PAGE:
Next, Dietzen argues that the defendants were acting outside of their scope of employment. In this way, he hopes to avoid the § 893.82(3), Stats., requirement that he serve a notice of his claim on the attorney general. But theplaintiff in Elm Park Iowa, Inc. v. Denniston, 92 Wis.2d 723, 732, 286 N.W.2d 5, 9-10 (1979), made the same argument and we rejected it:

    A careful reading of the complaint necessitates the conclusion that all these acts of continuing conspiracy alleged were accomplished while D.R.& S. were working on an annual inspection of Elm Row in 1974. There are no other factual allegations in the complaint dealing with the acts of D.R.& S. other than the conclusion that the conspiracy continues from 1974 to date. Just because a complaint states that these "acts are beyond the scope of their employment and authorization" does not take a case beyond the notice of claim requirements .... This is especially true when the complaint alleges that the acts involved were done while making an annual inspection of Elm Row in 1974.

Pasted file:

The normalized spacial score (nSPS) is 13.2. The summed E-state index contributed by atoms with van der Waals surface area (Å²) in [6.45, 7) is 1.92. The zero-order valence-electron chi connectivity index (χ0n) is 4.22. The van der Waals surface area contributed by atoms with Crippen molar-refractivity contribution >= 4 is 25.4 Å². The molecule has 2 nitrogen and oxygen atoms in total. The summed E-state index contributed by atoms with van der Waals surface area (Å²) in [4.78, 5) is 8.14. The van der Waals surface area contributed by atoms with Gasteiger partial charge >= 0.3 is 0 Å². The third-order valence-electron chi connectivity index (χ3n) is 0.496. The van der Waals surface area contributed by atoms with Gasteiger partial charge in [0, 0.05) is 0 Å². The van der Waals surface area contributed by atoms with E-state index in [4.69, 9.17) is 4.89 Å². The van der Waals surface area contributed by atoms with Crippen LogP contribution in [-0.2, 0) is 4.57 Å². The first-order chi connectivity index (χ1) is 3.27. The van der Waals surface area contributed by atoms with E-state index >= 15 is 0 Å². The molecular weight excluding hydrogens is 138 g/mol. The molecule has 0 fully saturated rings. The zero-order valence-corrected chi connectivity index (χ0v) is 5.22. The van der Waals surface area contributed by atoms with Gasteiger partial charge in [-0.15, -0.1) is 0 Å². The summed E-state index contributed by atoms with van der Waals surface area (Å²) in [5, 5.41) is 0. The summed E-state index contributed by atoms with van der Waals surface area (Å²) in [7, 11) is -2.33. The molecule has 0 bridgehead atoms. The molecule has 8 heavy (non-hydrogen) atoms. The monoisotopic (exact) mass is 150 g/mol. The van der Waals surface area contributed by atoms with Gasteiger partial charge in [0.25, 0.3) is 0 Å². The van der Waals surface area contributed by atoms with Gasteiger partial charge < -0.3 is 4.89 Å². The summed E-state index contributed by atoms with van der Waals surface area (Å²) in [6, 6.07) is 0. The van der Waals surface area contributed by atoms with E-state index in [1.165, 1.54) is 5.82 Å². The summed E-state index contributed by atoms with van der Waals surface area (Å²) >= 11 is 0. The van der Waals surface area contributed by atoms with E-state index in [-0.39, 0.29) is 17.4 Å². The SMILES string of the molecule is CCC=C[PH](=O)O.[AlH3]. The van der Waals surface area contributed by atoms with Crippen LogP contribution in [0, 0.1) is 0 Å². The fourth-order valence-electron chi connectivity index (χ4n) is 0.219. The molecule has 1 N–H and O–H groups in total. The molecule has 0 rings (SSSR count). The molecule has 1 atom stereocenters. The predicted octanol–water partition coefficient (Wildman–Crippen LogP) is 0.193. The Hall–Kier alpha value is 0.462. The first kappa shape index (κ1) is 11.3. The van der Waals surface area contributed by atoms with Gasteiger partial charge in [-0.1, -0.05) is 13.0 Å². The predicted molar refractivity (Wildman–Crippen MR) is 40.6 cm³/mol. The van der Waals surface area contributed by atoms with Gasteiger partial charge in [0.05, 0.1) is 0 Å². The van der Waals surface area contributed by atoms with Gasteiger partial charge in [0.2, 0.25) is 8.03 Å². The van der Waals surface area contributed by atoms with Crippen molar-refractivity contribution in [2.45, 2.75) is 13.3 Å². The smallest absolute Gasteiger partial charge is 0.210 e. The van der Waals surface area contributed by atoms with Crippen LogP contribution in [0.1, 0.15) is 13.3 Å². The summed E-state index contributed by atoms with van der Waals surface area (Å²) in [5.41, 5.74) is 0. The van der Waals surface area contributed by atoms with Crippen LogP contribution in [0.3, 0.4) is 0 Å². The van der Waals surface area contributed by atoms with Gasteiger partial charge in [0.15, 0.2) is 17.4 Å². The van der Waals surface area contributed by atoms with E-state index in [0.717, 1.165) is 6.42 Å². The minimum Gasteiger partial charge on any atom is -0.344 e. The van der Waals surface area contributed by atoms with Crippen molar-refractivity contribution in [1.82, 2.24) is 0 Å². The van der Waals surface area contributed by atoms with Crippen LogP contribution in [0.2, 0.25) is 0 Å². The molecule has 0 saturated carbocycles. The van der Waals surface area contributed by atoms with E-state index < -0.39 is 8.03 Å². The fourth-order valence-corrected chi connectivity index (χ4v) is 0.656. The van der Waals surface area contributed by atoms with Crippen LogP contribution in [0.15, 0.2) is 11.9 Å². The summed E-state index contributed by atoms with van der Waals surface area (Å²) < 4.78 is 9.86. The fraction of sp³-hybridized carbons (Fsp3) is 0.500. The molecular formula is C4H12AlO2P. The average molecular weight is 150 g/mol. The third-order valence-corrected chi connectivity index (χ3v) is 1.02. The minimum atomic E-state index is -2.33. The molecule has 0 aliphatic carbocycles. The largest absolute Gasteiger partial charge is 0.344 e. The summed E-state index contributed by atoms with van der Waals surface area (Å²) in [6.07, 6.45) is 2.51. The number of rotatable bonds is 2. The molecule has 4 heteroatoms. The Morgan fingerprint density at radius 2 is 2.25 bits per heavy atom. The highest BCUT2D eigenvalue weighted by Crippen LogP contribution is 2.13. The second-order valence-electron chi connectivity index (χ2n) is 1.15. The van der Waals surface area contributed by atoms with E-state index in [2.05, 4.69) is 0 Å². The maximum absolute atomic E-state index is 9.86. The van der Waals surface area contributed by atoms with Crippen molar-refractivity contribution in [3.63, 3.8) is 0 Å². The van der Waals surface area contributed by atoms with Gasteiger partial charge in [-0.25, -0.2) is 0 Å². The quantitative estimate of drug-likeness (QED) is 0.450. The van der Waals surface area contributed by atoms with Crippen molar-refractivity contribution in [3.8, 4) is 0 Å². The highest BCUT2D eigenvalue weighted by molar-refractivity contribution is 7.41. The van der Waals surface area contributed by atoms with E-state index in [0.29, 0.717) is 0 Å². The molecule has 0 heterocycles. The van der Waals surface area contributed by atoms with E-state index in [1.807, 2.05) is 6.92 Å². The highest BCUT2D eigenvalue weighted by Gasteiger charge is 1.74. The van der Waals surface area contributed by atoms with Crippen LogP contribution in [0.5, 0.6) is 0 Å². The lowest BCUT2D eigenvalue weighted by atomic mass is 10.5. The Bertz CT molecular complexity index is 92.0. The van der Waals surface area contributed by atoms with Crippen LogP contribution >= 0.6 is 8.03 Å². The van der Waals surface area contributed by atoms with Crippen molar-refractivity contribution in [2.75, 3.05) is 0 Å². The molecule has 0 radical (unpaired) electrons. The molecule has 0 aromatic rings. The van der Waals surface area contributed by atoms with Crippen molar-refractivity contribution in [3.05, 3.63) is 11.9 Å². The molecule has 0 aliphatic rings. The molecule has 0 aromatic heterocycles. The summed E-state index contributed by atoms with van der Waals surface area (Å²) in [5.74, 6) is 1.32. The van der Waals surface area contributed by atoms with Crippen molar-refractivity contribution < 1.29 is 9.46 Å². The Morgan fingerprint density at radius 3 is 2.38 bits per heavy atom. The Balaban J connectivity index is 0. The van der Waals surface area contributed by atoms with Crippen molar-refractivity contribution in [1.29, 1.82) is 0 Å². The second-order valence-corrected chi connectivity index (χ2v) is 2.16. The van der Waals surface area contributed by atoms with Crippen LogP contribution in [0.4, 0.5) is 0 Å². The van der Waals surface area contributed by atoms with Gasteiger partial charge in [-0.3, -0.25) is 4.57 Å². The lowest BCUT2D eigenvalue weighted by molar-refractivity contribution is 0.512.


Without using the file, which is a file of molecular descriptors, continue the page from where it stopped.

(Emphasis added.)

    Dietzen focuses on the part of § 893.82(3), Stats., requiring that the act be committed "in the course of" an employee's duties. But the statute also includes acts "growing out of" an employee's duties. Elm Park dictates that when we undertake a review of an assertion that an act is outside of an employee's duties, we are to look at the complaint to determine whether the acts alleged grew out of an employee's duties or were committed in the course of those duties. Section 893.82(3) is broad enough to include any act of an employee that arises from intentional tortious conduct. Elm Park, 92 Wis.2d at 734, 286 N.W.2d at 10.